Late in 2015, we came up with a great idea, let’s run a contest to encourage narrators (both new and established) to record classic audiobooks.
Everyone who heard about the idea, loved it. It looked like it was going to be a smash hit.
So, in January, we posted the rules, recruited judges, and got everything ready to go. Immediately, we were inundated with questions, people were interested.
But, that interest was not reflected in the number of actual entries. So, we started asking people what was the road block? Why weren’t they entering? Many of them said, that there was not enough lead time for them to produce a book of significant length in time for the contest.
With fewer people than expected entering, we got less excited about the contest ourselves. Publicity took a backseat to other priorities.
For a contest to really be a success, promotion should look something like this:
Co-sponsoring with other groups that have synergies with your own increase the potential pool of participants. The more people learn about you, and other organizations that you work with, the more likely they are to consider your contest.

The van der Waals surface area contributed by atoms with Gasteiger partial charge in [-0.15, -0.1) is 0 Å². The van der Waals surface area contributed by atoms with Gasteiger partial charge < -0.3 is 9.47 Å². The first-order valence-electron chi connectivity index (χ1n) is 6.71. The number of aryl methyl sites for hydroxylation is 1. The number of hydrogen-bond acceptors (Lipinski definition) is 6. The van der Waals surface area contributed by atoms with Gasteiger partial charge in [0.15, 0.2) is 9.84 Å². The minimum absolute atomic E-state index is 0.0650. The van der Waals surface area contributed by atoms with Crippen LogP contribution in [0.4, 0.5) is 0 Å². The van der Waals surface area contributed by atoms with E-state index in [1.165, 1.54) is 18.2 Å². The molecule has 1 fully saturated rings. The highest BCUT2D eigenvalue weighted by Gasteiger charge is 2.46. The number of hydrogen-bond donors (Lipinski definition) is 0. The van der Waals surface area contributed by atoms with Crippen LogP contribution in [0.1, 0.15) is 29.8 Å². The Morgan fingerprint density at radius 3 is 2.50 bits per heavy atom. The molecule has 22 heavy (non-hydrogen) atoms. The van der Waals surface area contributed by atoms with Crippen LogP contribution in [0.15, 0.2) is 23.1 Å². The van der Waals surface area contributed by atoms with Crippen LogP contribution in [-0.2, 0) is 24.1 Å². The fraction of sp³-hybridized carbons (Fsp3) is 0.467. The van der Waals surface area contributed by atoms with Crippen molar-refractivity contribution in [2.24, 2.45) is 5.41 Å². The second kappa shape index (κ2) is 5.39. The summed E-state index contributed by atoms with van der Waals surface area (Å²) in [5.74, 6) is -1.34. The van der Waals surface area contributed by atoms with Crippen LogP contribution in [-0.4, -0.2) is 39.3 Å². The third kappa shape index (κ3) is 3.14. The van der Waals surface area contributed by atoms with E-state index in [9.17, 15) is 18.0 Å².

List on Contest Sites
Posting on contest sites is a good way to build organic SEO, getting valuable links pointing at your contest from all over the internet. Beyond contest sites, the same strategy can work for affinity sites. For books or audiobooks, that would be sites like GoodReads, LibraryThing, or BookLikes to name just a few.
Offering people who you’ve done business with before a special perk connected to the contest is never a bad idea (as long as anyone who they forward your email to can use the perk as well. Otherwise, it can feel like “insider dealings”).
Establish a Hashtag
Since other social media sites have jumped on the #hashtag concept, finding a good one for your contest can be helpful far beyond Twitter.
Make Social Media interactions a part of the contest
This can be simple as which entry gets the most likes/retweets/etc or something much more complex. Getting the general public involved with the judging increases investment all the way around.
We did some of these things. Okay, we did the easier ones. The ones that take more actual effort fell by the wayside. So, we refunded the entry fees to the people who had entered. And now, we’re re-examining the best way to move forward.
- Do we make the contest run the full year (making anything submitted during 2016 eligible)?
- Do we shorten the minimum entry from 6 hours to 5? or 4? or 3?
- What about our entry fee? The $10 (plus paypal fees) was to help us offset costs (hosting, bandwidth, ads, etc). Is this a barrier to entry?